Type Analysis: Dragon

By Seven Deadly Sins. Art by Fatecrashers.
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As types go, Dragon has undergone a shift nearly as significant as the one that happened to Psychic since Generation 1, though in the opposite direction this time. It was generally considered a pretty terrible type in Generation 1 due to a complete lack of STAB moves, and things didn't really improve for it for quite a while. Then Generation 4 came around, and brought with it two very important changes. Outrage, formerly a weak 90 BP special attack, became an absolutely devastating 120 BP physical attack, turning physical dragons like Salamence, Dragonite, and Garchomp into stunningly powerful attackers. Also, Draco Meteor, a Dragon-type Overheat, was introduced. While moves like Overheat and Leaf Storm are generally overlooked, Draco Meteor is a metagame-defining move, obliterating essentially any non-Steel-type that it hits.

These two changes catapulted the Dragon-types in OU into the limelight, and Generation 5 definitely added to Dragon's notoriety. The addition of devastating new Dragon-types in Haxorus and Hydreigon has made the omnipresent Dragon type even more threatening, and the addition of Dream World abilities has turned the whole "Salamence outclasses Dragonite" situation completely on its head.

Dragon-Types in OU

The first of the new Dragon-types, Haxorus has had a bit of a roller-coaster ride in OU. Its massive 147 base Attack garnered it a lot of hype as the biggest, baddest new dragon on the block, but when people actually started playing, that opinion changed fairly quickly. While its Attack is indeed sky-high, its 97 Speed and 76/90/70 defenses leave something to be desired. Before long, Haxorus had been forgotten, in favor of the many other Dragon-types tearing up the metagame. Dragonite had made its presence known, the Lati twins were wreaking havoc, and Haxorus just seemed slow and frail compared to its many colleagues. That's when it made its grand comeback through the discovery of the crushing power of the Choice Band set. Choice Band Haxorus has the bar none highest turn 1 damage output in the OU metagame, capable of ramming itself through all sorts of walls with ease. Even some of the most notable Steel-types in the metagame, such as Scizor, Jirachi, and some Ferrothorn, are taken down with 2 blows from Haxorus. On top of that, Haxorus also has access to Dragon Dance and Swords Dance, and its Mold Breaker Earthquake allows it to bust through some tough walls, especially Bronzong, which normally stands in the way of other Dragon-types. All in all, while Haxorus may not have the Speed of the Latis or the bulk of Dragonite, it makes up for it in spades with its absolutely devastating power.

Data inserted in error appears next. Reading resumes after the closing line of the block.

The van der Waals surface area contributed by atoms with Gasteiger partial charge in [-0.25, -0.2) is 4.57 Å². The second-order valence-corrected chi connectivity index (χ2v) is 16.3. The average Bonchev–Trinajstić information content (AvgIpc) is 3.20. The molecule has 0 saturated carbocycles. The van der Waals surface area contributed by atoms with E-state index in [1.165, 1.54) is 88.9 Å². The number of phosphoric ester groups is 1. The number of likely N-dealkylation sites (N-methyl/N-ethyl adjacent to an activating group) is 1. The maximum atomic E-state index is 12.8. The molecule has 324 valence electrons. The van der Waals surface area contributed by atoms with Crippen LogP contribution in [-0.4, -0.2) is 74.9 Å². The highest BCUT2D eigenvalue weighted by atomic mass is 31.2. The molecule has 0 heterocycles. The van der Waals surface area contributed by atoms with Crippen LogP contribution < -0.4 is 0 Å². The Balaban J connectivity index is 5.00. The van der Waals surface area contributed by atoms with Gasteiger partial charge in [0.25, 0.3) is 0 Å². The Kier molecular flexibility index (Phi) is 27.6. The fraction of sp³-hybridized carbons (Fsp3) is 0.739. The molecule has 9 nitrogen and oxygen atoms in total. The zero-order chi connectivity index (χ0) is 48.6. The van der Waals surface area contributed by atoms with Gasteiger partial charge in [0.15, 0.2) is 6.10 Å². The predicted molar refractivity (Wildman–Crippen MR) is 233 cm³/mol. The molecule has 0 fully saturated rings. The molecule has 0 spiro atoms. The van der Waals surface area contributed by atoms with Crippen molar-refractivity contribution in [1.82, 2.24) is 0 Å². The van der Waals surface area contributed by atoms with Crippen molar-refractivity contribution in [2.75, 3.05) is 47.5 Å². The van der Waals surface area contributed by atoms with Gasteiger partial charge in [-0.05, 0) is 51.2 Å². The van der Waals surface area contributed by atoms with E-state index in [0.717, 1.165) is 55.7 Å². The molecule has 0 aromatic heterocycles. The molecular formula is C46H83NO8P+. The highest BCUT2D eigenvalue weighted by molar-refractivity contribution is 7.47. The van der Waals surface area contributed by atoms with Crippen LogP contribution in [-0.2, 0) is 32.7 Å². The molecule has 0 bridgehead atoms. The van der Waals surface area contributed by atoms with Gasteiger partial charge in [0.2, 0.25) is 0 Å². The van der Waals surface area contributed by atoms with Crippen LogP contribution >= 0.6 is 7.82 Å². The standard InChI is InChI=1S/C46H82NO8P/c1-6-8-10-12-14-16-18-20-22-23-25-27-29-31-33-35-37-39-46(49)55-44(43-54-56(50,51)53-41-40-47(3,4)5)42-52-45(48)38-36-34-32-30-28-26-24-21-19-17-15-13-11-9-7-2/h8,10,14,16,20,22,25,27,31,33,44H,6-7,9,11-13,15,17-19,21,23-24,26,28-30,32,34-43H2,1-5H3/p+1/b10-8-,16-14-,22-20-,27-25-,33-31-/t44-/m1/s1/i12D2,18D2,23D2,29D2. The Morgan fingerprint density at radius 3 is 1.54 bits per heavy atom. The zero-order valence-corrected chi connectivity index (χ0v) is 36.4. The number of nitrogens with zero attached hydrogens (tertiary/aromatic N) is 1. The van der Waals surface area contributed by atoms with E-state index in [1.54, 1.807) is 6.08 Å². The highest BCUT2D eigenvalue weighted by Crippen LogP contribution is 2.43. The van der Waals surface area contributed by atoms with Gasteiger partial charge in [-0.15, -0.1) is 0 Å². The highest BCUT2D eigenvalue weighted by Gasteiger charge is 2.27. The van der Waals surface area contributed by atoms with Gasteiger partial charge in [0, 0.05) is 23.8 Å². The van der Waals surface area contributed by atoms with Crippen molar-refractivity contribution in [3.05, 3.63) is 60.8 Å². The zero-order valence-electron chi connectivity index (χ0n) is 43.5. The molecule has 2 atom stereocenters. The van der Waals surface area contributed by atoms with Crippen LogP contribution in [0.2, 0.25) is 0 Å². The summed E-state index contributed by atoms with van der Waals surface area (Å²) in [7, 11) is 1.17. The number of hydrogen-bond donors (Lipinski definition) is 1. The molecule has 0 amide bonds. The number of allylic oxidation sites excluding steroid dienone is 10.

Hydreigon is the other new addition to OU's Dragon-type roster. Where Haxorus uses incredible physical power to muscle through teams, Hydreigon instead uses its excellent movepool and versatility to blast through teams. Its unique Dark/Dragon typing gives it a reliable pair of STABs, as well as a powerful STAB Draco Meteor to use with its excellent base 125 Special Attack. It also has a special movepool for days, boasting Dark Pulse, Dragon Pulse, Fire Blast, Surf, Focus Blast, and Earth Power, all of which support Draco Meteor's devastating power by hitting Steel-types. It also has U-turn, allowing it to scout opposing switch-ins, and can even spread paralysis with Thunder Wave. On top of all that, it also has Levitate, letting it switch in with ease against the many Earthquake abusers in the metagame. It's capable of blowing through teams with Scarf variants, which act as lategame sweepers and all-purpose revenge killers, as well as U-turn scouting; Specs variants, which use its incredible power to drop the hurt on anything that decides to tangle with Hydreigon; or Expert Belt variants, which bluff one of the above two sets to abuse its excellent type coverage and massive power. While many looked at Hydreigon and saw a Pokemon outclassed by Latios, Hydreigon has certainly come into its own in the metagame.

While not new, Dragonite has certainly made excellent use of its new toy in the form of Multiscale. This ability, acquired through Dream World, makes Dragonite take half damage whenever it is attacked at full health, making it nearly impossible to OHKO. Couple this with a powerful priority option in ExtremeSpeed, a versatile movepool including a new STAB Hurricane, allowing it to abuse rain, and its already proficient Dragon Dancing skill, and Dragonite has made one hell of a splash in OU. Unfortunately, Multiscale is illegal with Superpower, so it can't play its original mixed role, but it's got more than enough new toys to make up for that. It can even abuse its excellent bulk with a set revolving around the new phazing move, Dragon Tail. With Thunder Wave providing paralysis, Roost allowing it to heal off any damage that it takes, and Dragon Tail knocking their team all over the place, Dragonite can certainly be disruptive to opposing teams on top of its other skills.

There are a couple Dragon-types that, while not exactly improved, are still relevant in this generation. Latios and Latias benefit from their new STAB move, Psyshock, allowing them to win CM wars and take down Blissey with ease, and they still have the same powerful Draco Meteor and STAB Dragon Pulse. Salamence is also fairly unchanged, as its Dream World ability is not yet released. Still, being the fastest physical Dragon Dancer gives it a niche, and it can also make improved use of a defensive set with Dragon Tail to augment its disruptive ability.